"By working together on every project you will be sharing the workload. As an example, I can say first-hand after my visit to the Saturday soup kitchen that those of you involved were run off your feet and could certainly have done with more help. The same applies to the current church sisters; they, too, are stretched to the limit. Together you can achieve more and do great things. You younger ladies will bring energy and fresh ideas to each undertaking while the experience and wisdom of those involved for many years in church outreach programmes will provide a guide for you in your joint ventures." Seeing some mutinous looks on a few of the faces before him, he added kindly but firmly:

"That is how it is going to be ladies, and I know I can rely on your co-operation."

Later, in discussion with Anna, Dominee said drily, "Not exactly a roaring success was it? I can only hope they will find the grace to work peaceably together."

"Don't underestimate them, Hendrik. Where's your faith?"

Where indeed? he chastised himself. It would be another matter entirely if he were dealing with men!

As for the women...

Sonja, to her followers: "We'll have to lump it. At least that lot will now have to give us our due as we'll all be equals. In fact," brightening, "it's true that we could do with some help with the soup kitchens, preparing, serving and cleaning up afterwards. They can take on some of the donkey work, like peeling vegetables!"

"Ja," Darleen Jansen conceded, "but what about the choir? Christina will try to take over and she's about as musical as a plank despite her pretensions."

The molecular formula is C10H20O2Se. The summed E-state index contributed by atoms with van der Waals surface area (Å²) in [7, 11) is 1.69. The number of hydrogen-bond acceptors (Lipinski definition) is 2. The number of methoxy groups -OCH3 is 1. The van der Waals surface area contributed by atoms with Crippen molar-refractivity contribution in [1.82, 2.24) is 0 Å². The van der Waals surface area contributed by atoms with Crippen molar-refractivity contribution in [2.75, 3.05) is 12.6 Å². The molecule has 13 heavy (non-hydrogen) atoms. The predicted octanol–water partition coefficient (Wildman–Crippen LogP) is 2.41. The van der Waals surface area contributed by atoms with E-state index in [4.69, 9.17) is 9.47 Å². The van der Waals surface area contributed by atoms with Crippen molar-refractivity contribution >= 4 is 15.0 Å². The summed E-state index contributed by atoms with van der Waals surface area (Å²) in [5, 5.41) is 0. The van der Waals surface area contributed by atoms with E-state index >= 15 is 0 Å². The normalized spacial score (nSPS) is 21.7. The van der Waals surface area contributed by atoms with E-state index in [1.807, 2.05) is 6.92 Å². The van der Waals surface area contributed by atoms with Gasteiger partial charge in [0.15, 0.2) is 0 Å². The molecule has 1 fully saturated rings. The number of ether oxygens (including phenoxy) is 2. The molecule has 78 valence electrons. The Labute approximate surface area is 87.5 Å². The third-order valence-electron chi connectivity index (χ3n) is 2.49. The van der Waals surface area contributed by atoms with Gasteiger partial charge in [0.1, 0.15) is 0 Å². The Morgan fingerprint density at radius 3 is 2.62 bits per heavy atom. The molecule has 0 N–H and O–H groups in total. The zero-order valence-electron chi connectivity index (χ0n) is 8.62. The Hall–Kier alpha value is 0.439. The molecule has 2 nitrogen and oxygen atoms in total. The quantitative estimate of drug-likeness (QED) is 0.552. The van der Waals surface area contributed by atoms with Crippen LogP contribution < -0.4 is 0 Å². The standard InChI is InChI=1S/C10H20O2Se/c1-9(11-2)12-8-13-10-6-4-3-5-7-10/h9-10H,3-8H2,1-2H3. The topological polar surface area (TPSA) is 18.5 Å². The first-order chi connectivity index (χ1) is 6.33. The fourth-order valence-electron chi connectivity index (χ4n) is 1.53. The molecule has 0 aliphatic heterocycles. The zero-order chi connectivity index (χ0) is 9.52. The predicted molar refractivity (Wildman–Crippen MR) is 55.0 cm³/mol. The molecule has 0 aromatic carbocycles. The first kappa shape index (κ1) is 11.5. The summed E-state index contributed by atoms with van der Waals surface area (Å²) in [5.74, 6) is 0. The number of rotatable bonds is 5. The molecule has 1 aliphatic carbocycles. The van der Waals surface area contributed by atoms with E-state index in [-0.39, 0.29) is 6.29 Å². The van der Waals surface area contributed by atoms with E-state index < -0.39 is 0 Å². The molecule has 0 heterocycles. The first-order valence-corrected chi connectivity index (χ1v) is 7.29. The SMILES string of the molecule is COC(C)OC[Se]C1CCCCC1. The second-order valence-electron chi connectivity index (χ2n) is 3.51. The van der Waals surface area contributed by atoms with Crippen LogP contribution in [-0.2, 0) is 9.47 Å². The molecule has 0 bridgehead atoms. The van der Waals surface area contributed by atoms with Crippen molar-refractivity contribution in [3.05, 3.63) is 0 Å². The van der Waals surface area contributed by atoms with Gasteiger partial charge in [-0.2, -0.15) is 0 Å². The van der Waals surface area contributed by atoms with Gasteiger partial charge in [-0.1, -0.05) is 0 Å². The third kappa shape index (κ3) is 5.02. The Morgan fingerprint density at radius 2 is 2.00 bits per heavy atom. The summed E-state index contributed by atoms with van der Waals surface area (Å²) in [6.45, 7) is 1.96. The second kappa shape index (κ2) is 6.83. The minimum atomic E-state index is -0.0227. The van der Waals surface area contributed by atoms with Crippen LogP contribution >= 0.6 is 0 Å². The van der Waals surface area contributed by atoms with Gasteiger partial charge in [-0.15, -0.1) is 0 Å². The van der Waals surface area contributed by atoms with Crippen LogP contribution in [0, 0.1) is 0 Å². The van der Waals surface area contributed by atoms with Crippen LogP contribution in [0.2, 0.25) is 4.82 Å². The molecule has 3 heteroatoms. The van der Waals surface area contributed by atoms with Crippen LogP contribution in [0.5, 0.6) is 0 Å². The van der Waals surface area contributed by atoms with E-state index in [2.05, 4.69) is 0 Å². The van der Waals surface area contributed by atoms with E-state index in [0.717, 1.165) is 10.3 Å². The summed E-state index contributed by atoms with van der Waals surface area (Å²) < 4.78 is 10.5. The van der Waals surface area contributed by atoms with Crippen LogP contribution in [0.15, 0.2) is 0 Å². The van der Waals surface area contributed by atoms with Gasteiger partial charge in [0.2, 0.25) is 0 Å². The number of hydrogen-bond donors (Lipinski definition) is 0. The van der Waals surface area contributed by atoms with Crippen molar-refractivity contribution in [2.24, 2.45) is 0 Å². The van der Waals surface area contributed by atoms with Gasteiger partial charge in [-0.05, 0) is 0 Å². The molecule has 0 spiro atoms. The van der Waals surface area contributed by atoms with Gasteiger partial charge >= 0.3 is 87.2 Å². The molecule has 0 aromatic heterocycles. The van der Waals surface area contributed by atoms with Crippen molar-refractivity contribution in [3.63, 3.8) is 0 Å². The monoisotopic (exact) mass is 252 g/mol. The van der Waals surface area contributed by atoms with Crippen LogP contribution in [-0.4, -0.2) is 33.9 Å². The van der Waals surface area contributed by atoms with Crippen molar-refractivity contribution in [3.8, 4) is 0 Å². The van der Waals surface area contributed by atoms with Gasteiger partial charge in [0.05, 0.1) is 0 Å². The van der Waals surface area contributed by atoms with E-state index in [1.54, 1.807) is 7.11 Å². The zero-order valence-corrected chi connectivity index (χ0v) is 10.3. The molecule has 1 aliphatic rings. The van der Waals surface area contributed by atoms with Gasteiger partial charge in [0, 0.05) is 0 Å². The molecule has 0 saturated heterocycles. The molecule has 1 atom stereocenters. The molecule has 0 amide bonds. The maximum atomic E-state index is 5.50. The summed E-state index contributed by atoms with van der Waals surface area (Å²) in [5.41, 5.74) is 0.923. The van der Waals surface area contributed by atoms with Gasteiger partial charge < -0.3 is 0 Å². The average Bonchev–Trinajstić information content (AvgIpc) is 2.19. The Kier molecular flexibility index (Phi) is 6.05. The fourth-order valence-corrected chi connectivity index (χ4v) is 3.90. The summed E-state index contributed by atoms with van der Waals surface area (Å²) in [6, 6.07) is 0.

"No problem," cheerful little Mimi Viljoen chimed, "just tell her that as an opera singer her voice is too powerful to blend with a choir and give her the job of turning pages for the organist."

"Diwald Oosthuizen doesn't deserve that," Poppy Olifant snorted, "she'll probably turn two pages at once out of pure spite and he's still an innocent, new to the job and with illusions."

"A lamb to the slaughter," Sonja agreed.

They dissolved into helpless giggles.

And Helga, to her followers: "Dominee has spoken and his word is law. Let's look on the bright side. We can pass on some of the more physical tasks to these younger bodies; lifting boxes of donations for Harvest Festival, for example, and replacing chairs after meetings, that kind of thing."

"Yes, let them work off some of their enviable energy!" Suzie van Blerk said sarcastically.

"We can also steer lots of the less savoury jobs their way, like sorting through donations of second-hand clothes for the poor; I hate that job. Some of those garments are downright smelly!"

Christina nodded and said triumphantly, "That'll teach them!"

"That's a bit unfair," from Sarie. "They're nice women, really. There's just one that's rather nasty. I asked Pat Duvenhage if the hungry people they feed enjoy violinists and she gave me a funny look and said, 'They're not cannibals, Sarie!' Does she think I'm simple or was that supposed to be a joke?"

"If it is, it'll be on her," Hilda said grimly. "She's the one aiming to take over my flower arrangements. I'll show her what can be done with a violin string. She'll soon be able to hit high C, after which she'd be better suited to join the choir than fiddle with my flowers!"


  1. Another fine and fun adventure for the Sisters (and, in this case, the "Sisters to soon be" ;-) Poor Dominee caught right in the middle, the tide closing in on either side. Some fun phrasing (once again), " "Sonja was whispering that at Saturday's soup kitchen they're having violins. Do you think that's the kind of music homeless, hungry people enjoy? I don't!"

    "Not if they're sober," Rina replied drily. "
    A prime example.
    Thanks for the smile, Beryl

  2. Gentle humor, engaging dialogue and a very believable storyline. Nicely done.

  3. A tender, humorous story . Thank you, Beryl,

  4. Thanks Dave, Anonymous and Ceinwen for your kind comments.
    Best wishes,

  5. Jim, I missed your name in my thanks! I really appreciate your taking the time to read my stories. Thank you.

    1. No prob, Beryl. I'm easily overlooked. ;-) (Your stories are always a fun read. Here in the states there is way too much spite and hurt and, well that list goes on and on. We need a bit less of that and a lot more whimsy and fun.)